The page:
Lack of transparency always a hallmark of NC legislature
Posted July 12, 2013
Updated July 13, 2013
Raleigh, N.C. — Abortion debates in the General Assembly the last two weeks have been as much about the legislative process as about the content of the divisive proposals.
Democrats have repeatedly cried foul during the six-month session, saying the Republican majorities in the House and Senate are circumventing public debate by introducing bills with little notice, if any, and using their numerical advantage to push them through the chambers quickly.
"They simply are imposing their will," said Rep. Rick Glazier, D-Cumberland.
Two abortion bills began as measures to restrict foreign laws in state family courts and to improve motorcycle safety. GOP lawmakers tacked the abortion regulations on during committee meetings without telling Democrats of the proposed changes – anti-abortion lobbyists were notified in advance of the Senate's actions – and had both bills approved within a day.
Likewise, the House on Thursday passed a comprehensive regulatory reform bill a day after GOP lawmakers changed a Senate bill initially intended to change certain environmental laws.
"Transparency is critical," Glazier said. "It's critical for not only a better product, but it's critical for the confidence of the public about what's happening here."
Republican lawmakers say more notice would do little to change the outcomes – they have the numbers to pass their agenda. They also say there's not enough time in the session to allow public comment on every controversial bill, adding that Election Day gives the public a chance to comment on their actions.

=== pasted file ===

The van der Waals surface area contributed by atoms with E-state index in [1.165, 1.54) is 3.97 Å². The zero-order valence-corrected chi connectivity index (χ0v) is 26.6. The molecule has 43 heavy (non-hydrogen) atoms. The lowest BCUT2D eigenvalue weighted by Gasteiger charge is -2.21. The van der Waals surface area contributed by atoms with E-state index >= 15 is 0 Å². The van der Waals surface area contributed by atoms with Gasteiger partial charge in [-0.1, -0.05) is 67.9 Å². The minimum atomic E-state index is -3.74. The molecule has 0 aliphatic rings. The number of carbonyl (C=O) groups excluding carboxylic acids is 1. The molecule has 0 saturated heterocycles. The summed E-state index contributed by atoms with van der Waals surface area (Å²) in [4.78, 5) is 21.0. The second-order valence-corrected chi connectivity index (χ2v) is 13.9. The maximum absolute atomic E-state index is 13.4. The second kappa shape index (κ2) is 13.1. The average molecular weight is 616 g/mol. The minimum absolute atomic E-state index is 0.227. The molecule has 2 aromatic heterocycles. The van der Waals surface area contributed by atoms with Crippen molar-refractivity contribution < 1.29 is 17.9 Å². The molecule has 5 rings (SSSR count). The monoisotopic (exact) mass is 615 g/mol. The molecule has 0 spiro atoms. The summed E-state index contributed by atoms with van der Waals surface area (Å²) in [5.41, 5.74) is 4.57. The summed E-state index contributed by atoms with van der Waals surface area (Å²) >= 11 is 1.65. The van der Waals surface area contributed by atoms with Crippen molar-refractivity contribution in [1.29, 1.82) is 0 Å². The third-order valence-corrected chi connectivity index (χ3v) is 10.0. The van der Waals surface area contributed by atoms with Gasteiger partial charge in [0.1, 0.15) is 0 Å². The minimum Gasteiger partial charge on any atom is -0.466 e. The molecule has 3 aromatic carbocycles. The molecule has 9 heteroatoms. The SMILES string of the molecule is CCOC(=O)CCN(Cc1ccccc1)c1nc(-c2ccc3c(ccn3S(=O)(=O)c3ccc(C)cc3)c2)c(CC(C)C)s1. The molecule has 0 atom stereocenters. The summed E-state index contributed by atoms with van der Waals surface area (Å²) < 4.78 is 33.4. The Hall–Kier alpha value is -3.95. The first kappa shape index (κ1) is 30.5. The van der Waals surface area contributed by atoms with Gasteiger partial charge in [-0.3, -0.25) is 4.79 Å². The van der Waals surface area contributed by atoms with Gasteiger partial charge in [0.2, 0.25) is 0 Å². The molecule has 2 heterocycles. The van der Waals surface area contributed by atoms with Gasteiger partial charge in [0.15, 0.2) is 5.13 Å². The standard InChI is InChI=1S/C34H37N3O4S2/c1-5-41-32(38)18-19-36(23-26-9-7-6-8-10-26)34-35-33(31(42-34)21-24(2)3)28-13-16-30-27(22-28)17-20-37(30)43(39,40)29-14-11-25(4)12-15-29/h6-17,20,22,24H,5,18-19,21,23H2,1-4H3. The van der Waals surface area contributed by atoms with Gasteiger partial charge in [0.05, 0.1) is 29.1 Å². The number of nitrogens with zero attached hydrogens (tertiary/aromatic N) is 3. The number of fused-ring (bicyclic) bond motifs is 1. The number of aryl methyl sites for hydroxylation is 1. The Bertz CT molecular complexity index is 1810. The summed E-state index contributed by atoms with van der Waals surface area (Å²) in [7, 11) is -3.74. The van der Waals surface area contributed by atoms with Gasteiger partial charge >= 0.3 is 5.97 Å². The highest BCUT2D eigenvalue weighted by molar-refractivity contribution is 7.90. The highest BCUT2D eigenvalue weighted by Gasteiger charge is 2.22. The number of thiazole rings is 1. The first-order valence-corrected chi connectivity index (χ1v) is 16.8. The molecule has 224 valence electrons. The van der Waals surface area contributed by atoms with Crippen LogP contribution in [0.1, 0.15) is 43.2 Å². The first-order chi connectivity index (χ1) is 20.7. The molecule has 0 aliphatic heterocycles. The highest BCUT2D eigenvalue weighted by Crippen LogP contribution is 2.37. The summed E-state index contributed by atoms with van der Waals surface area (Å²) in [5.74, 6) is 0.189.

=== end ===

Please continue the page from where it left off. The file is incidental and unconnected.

Also, many Republicans say, their actions are business as usual at the General Assembly.
"Let me tell you about process. Let's talk about the Election Reform Act of 2004, 2006, 2008. They were always heard around 2 o'clock in the morning the last night we were here," said Sen. Tom Apodaca, R-Henderson. "The Racial Justice Act, it reappeared one afternoon and caught us all off guard."
Glazier said citing past Democratic wrongs is a poor defense.
"Two wrongs don't make a right. It's what we teach our kids," he said. "If it was done wrong and you complained about it before, to say, 'Well, you did it' is the height of governmental immaturity."
Republican Lt. Gov. Dan Forest, who oversees the Senate and ordered protesters out last week after they voiced their displeasure over the passage of the first abortion bill, insists that the majority party isn't doing anything improper.
"My job is to make sure everyone abides by the rules and ensure the rules are followed, and the rules have been followed. They really have," Forest said.